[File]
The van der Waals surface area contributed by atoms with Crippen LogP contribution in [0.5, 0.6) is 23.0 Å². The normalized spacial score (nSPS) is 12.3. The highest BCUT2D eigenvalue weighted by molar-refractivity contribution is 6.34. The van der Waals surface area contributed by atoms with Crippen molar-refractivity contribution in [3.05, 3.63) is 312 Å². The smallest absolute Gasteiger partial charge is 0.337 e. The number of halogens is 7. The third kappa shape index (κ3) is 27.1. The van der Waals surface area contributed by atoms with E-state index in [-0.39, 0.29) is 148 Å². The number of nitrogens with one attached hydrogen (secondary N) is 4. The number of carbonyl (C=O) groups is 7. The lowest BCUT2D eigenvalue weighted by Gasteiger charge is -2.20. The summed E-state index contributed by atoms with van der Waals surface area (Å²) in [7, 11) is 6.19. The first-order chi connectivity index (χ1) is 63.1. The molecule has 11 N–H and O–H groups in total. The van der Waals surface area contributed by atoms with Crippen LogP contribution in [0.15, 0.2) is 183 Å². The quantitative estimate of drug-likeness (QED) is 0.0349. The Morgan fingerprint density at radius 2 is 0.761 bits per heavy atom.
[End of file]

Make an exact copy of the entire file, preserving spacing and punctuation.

The van der Waals surface area contributed by atoms with Crippen LogP contribution in [0.5, 0.6) is 23.0 Å². The normalized spacial score (nSPS) is 12.3. The highest BCUT2D eigenvalue weighted by molar-refractivity contribution is 6.34. The van der Waals surface area contributed by atoms with Crippen molar-refractivity contribution in [3.05, 3.63) is 312 Å². The smallest absolute Gasteiger partial charge is 0.337 e. The number of halogens is 7. The third kappa shape index (κ3) is 27.1. The van der Waals surface area contributed by atoms with E-state index in [-0.39, 0.29) is 148 Å². The number of nitrogens with one attached hydrogen (secondary N) is 4. The number of carbonyl (C=O) groups is 7. The lowest BCUT2D eigenvalue weighted by Gasteiger charge is -2.20. The summed E-state index contributed by atoms with van der Waals surface area (Å²) in [7, 11) is 6.19. The first-order chi connectivity index (χ1) is 63.1. The molecule has 11 N–H and O–H groups in total. The van der Waals surface area contributed by atoms with Crippen LogP contribution in [0.15, 0.2) is 183 Å². The quantitative estimate of drug-likeness (QED) is 0.0349. The Morgan fingerprint density at radius 2 is 0.761 bits per heavy atom.